CAPS or dCAPS assays were designed to screen the pools for putative polymorphisms (Supplemental Table S1). We targeted five putative mutations in the RS2 amplicon for secondary screening by dCAPs assay (Supplemental Table S2). It was determined that two of the identified SNPs (L180P and S194N) both originated in one plant sample, and we determined that this sample was, therefore, likely to be a contaminating the non-Williams-82 individual in the original M1 population (Supplemental Figure S3). While we chose not to pursue this variation in RS2, this finding served as partial validation of the TbyS method. We were unable to validate the other sequence polymorphisms that we selected from the RS2 amplicon in the population, and we hypothesized that they could be due to PCR-generated errors early in the amplification of the products used for sequencing or in library construction.
Five putative mutations in the RS3 amplicon were targeted (Supplemental Table S2), including two sites that were flagged as putatively interfering with splicing. One pool demonstrated a positive band using the confirmatory dCAPS marker for a missense mutation in the RS3 gene (Figure 1a). It was further determined that this polymorphism existed in a single plant sample (Figure 1b). PCR results suggested that the mutation was homozygous in the M2 plant in the original population. A G to A polymorphism 223 base pairs from the translation start site created a glycine to glutamic acid change at position 75 in the predicted amino acid sequence. The glycine 75 residue was conserved across the soybean raffinose synthase family and in Arabidopsis raffinose synthase enzymes (Figure 1c). We will refer to this mutation as rs3G75E. The dCAPs primers and the G to A polymorphism in the mutant introduced a restriction site for the XmnI enzyme, and we used this assay (Figure 1d) developed for screening the pools to identify individuals for phenotypic screening. We were unable to validate and isolate individuals with the other polymorphisms that we observed in the RS3 amplicon sequence.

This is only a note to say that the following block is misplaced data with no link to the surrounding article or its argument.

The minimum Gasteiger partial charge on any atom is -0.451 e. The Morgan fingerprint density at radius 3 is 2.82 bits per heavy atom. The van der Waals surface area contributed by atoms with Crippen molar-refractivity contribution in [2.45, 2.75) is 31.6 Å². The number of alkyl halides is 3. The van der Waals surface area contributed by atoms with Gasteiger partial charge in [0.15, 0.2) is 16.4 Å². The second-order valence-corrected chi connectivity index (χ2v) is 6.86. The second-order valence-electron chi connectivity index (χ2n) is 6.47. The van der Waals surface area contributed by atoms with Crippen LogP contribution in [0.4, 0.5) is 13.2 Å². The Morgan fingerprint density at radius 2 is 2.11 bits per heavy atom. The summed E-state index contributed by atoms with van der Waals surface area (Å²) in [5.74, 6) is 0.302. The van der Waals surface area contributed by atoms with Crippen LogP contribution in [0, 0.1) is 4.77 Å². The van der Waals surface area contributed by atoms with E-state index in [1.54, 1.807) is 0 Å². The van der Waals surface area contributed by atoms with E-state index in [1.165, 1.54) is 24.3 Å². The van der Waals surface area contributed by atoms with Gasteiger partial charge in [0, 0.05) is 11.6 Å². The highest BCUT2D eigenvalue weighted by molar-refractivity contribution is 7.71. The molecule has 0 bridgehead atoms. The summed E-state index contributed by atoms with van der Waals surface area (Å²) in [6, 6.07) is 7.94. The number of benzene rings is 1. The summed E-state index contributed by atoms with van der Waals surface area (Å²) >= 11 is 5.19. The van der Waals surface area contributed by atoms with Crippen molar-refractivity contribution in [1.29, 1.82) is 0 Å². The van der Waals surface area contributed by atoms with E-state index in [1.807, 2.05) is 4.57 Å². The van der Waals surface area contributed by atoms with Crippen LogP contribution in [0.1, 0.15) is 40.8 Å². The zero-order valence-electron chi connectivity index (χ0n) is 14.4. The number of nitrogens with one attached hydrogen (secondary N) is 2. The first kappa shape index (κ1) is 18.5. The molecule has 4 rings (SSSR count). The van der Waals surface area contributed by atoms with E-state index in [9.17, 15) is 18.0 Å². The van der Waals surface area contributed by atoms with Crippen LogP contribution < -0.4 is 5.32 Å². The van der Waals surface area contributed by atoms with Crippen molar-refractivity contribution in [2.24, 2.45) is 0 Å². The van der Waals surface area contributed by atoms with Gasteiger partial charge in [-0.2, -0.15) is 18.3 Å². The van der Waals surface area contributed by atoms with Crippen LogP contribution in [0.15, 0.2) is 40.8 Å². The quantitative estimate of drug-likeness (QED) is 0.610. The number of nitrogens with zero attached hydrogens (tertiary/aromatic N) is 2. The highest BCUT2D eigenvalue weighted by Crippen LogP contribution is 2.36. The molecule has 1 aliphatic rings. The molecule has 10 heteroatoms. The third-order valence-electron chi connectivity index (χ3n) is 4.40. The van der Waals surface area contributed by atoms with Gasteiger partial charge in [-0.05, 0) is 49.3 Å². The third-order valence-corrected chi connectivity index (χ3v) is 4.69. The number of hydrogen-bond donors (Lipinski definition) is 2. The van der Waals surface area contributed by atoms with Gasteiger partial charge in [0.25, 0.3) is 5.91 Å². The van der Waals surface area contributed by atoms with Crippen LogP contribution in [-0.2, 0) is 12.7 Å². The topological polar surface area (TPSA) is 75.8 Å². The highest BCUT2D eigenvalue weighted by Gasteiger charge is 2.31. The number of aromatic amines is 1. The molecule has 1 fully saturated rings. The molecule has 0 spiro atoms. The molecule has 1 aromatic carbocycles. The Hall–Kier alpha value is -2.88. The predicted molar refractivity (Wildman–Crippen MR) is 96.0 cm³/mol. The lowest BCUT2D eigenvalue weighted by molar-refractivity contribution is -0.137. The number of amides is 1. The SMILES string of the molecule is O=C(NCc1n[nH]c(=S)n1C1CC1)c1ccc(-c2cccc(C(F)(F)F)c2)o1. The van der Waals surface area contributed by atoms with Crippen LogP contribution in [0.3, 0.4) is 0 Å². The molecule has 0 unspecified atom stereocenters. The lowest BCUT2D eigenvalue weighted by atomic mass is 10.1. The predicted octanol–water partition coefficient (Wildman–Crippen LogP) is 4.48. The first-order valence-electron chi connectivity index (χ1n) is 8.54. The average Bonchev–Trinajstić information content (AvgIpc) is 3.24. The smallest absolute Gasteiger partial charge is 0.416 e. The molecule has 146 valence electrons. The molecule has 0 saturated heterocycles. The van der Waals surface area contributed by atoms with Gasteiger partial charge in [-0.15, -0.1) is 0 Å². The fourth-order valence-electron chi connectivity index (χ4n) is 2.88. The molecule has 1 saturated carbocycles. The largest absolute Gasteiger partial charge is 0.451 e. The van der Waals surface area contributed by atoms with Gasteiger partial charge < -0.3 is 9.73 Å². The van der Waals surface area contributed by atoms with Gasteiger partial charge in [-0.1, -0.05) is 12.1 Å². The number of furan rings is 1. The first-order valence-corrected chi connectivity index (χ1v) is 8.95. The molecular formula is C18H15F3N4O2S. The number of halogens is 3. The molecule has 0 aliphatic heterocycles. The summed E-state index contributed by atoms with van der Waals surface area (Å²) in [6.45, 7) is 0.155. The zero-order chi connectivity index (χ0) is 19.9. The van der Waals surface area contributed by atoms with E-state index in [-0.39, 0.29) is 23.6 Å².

3.3. Low RFO Phenotype in rs2rs3 Double Mutants

Based on previous studies with rs3 mutants, we suspected that it would be difficult to observe a phenotype in the rs3 single mutant, confirming the expectation on initial analyses for raffinose and stachyose content that showed no effect in the single rs3G75E mutant. We expected that the rs3 mutation would, however, enhance the phenotype of rs2W331- mutants. We crossed rs3G75E to rs2W331-, and 11 individuals (to control for variation in the genetic backgrounds of the two parents) were selected from the F2 generation of the cross using PCR-based genotyping markers. The seed was harvested from individual rs2 and rs3 single mutants, as well as the rs2rs3 double mutant and wild type siblings. Analysis of seed composition by HPLC in Figure 2 for two field seasons showed that the seeds wild-type for both RS2 and RS3 have ~ 4% sucrose, 1% raffinose, and 3% stachyose. Mutation in RS3 alone has no significant effect on carbohydrate content. As previously observed, the mutation in RS2 reduced raffinose content to 0.2%, and stachyose levels to less than 1% with a modest increase in sucrose levels. As observed in other studies [10], galactinol was undetectable in lines with the wild type allele of RS2. A combination of the rs2 and rs3 mutations reduced residual stachyose content, and sucrose increased to 5%. The reductions in raffinose and stachyose were statistically significant in the rs2rs3 double mutant in both years.